She informs you in advance about“basic Jewish principles” or “extreme holiday traditions like Purim or Simchas Torah. It won’t teach you” But specialists like Dr. Sandor Gardos, that are happy to place their complete names next to statements like, “Jewish guys are always more attentive, ” give the book the veneer of real self-help, and many Amazon reviewers indicate which they got it for advice whenever dating some body Jewish.
So. Harmless silliness? We don’t think therefore. From the upside, the guide could pique a non-Jew’s curiosity about learning just what the hell continues at Purim and Simchas Torah. But beyond that, it just reinforces stereotypes—glib at the best, anti-Semitic at worst—that, ironically, anybody could dispel by themselves by, um, dating a real Jew.
Sadder still, Boy Vey shows that maybe not a great deal has changed since 1978. The Shikse’s Guide makes a decidedly more attempt that is rigorous wit, however the stereotypes remain the exact same: Jewish males as metrosexual mama’s guys who will be neurotic yet offering in the bed room. The publications also share an exhausted yet meta-premise that is apparently unshakable “the Jews, they’re funny! ” They normally use funny terms like yarmulke and meshuggeneh, and they’re funny because their over-the-top club mitzvahs end in slapstick invariably. Also, a bris? Constantly funny.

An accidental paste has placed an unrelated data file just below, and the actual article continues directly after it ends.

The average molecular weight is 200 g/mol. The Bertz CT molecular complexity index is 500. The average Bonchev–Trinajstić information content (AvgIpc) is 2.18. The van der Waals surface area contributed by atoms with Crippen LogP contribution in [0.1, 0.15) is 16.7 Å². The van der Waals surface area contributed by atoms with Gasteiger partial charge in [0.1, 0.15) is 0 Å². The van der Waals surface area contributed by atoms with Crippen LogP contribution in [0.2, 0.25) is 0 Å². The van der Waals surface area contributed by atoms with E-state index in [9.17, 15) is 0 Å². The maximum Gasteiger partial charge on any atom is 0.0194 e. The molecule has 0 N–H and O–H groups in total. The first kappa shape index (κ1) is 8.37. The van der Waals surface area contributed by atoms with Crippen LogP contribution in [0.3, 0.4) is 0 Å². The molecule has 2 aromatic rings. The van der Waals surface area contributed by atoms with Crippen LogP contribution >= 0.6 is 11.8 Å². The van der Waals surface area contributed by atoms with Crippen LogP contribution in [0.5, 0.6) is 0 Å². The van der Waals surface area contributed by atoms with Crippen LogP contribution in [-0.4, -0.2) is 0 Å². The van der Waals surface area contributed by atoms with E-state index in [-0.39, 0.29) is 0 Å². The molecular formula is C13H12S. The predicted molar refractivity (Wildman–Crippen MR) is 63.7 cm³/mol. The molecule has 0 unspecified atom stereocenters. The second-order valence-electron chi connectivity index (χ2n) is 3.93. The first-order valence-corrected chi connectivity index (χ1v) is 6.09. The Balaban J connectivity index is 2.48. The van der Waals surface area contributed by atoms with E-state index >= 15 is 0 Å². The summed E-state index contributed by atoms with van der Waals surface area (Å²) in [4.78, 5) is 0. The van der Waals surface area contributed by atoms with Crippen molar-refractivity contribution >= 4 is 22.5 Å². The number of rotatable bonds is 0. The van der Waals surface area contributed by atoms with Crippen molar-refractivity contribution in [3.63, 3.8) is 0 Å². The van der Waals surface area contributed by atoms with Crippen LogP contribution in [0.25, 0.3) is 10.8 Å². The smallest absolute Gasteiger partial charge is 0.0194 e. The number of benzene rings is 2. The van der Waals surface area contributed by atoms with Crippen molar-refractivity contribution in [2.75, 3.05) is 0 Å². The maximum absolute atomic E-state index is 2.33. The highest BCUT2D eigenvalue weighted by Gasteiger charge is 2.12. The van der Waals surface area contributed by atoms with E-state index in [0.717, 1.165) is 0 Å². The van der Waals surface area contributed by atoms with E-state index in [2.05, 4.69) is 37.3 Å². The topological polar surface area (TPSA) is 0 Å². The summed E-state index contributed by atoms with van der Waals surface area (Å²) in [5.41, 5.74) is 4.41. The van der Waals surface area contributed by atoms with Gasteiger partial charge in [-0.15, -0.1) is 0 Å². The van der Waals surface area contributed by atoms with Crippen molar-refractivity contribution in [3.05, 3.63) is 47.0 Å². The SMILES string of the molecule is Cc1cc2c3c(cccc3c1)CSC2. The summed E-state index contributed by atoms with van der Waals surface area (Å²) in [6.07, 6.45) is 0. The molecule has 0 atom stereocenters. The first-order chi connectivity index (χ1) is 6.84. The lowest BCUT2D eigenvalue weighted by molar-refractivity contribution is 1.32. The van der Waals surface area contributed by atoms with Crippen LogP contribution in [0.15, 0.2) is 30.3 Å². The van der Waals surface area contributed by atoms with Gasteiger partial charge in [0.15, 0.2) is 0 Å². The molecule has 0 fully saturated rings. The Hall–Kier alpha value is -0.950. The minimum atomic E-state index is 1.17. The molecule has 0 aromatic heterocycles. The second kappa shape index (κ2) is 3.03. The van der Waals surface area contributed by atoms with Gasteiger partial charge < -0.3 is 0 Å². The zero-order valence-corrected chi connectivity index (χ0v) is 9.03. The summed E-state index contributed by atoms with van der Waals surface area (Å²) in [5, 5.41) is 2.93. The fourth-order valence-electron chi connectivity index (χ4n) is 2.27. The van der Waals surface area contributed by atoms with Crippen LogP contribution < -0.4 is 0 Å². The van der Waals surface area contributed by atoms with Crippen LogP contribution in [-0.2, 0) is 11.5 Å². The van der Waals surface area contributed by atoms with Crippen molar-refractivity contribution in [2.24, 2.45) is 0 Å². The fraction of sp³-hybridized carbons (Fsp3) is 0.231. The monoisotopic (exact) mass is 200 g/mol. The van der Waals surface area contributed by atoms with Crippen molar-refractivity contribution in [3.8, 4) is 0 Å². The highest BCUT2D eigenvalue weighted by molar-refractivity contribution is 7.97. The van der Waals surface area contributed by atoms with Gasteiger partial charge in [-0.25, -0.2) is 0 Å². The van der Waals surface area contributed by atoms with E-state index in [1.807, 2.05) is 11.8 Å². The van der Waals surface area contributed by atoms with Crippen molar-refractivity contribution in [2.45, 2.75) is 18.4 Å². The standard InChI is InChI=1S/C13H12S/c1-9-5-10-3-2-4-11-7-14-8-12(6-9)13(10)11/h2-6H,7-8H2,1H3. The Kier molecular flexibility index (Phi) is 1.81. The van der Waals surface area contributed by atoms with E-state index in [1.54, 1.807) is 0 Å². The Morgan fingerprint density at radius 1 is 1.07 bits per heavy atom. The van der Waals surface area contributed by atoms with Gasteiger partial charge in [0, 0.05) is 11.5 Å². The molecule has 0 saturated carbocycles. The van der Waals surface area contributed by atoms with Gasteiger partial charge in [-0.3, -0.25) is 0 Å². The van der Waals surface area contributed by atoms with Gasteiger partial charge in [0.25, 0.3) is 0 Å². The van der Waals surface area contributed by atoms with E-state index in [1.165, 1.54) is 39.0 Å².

Why is Boy Vey all the greater amount of grating could be the publishing environment that spawned it. Today, dating publications (a few of which, become reasonable, offer smart, practical advice) replicate like, well, diet books. Anything you need’s a gimmick: Date Like a guy, French Women Don’t Get Fat. Likewise, I’m convinced that Boy Vey ended up being sold on the cornerstone of the title that is punny created at brunch; most of the author had doing was crank out 162 pages of Hebrew-honeys-are-hot filler.